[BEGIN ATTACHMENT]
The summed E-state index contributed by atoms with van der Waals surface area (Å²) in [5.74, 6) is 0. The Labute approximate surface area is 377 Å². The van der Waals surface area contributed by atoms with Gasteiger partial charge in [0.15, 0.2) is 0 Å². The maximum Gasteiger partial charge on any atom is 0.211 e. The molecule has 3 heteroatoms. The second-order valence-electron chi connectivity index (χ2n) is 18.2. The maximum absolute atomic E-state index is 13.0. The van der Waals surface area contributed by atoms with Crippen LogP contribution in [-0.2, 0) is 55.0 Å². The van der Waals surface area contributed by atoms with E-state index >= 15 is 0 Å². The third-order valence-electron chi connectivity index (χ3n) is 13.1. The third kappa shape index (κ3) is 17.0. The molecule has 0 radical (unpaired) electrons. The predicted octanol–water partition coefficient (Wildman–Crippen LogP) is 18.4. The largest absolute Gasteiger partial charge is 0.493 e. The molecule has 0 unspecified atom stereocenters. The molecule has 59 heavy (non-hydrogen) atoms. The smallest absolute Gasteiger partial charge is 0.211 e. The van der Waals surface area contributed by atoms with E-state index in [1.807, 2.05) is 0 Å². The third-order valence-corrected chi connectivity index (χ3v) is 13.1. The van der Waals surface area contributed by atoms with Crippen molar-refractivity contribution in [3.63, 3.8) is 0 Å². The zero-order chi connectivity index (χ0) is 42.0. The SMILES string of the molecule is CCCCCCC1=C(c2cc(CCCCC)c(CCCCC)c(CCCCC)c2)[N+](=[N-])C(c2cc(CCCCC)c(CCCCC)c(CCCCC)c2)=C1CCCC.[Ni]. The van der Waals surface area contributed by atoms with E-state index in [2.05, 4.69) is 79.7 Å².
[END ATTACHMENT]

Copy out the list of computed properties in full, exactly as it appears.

The summed E-state index contributed by atoms with van der Waals surface area (Å²) in [5.74, 6) is 0. The Labute approximate surface area is 377 Å². The van der Waals surface area contributed by atoms with Gasteiger partial charge in [0.15, 0.2) is 0 Å². The maximum Gasteiger partial charge on any atom is 0.211 e. The molecule has 3 heteroatoms. The second-order valence-electron chi connectivity index (χ2n) is 18.2. The maximum absolute atomic E-state index is 13.0. The van der Waals surface area contributed by atoms with Crippen LogP contribution in [-0.2, 0) is 55.0 Å². The van der Waals surface area contributed by atoms with E-state index >= 15 is 0 Å². The third-order valence-electron chi connectivity index (χ3n) is 13.1. The third kappa shape index (κ3) is 17.0. The molecule has 0 radical (unpaired) electrons. The predicted octanol–water partition coefficient (Wildman–Crippen LogP) is 18.4. The largest absolute Gasteiger partial charge is 0.493 e. The molecule has 0 unspecified atom stereocenters. The molecule has 59 heavy (non-hydrogen) atoms. The smallest absolute Gasteiger partial charge is 0.211 e. The van der Waals surface area contributed by atoms with E-state index in [1.807, 2.05) is 0 Å². The third-order valence-corrected chi connectivity index (χ3v) is 13.1. The van der Waals surface area contributed by atoms with Crippen molar-refractivity contribution in [3.63, 3.8) is 0 Å². The zero-order chi connectivity index (χ0) is 42.0. The SMILES string of the molecule is CCCCCCC1=C(c2cc(CCCCC)c(CCCCC)c(CCCCC)c2)[N+](=[N-])C(c2cc(CCCCC)c(CCCCC)c(CCCCC)c2)=C1CCCC.[Ni]. The van der Waals surface area contributed by atoms with E-state index in [2.05, 4.69) is 79.7 Å².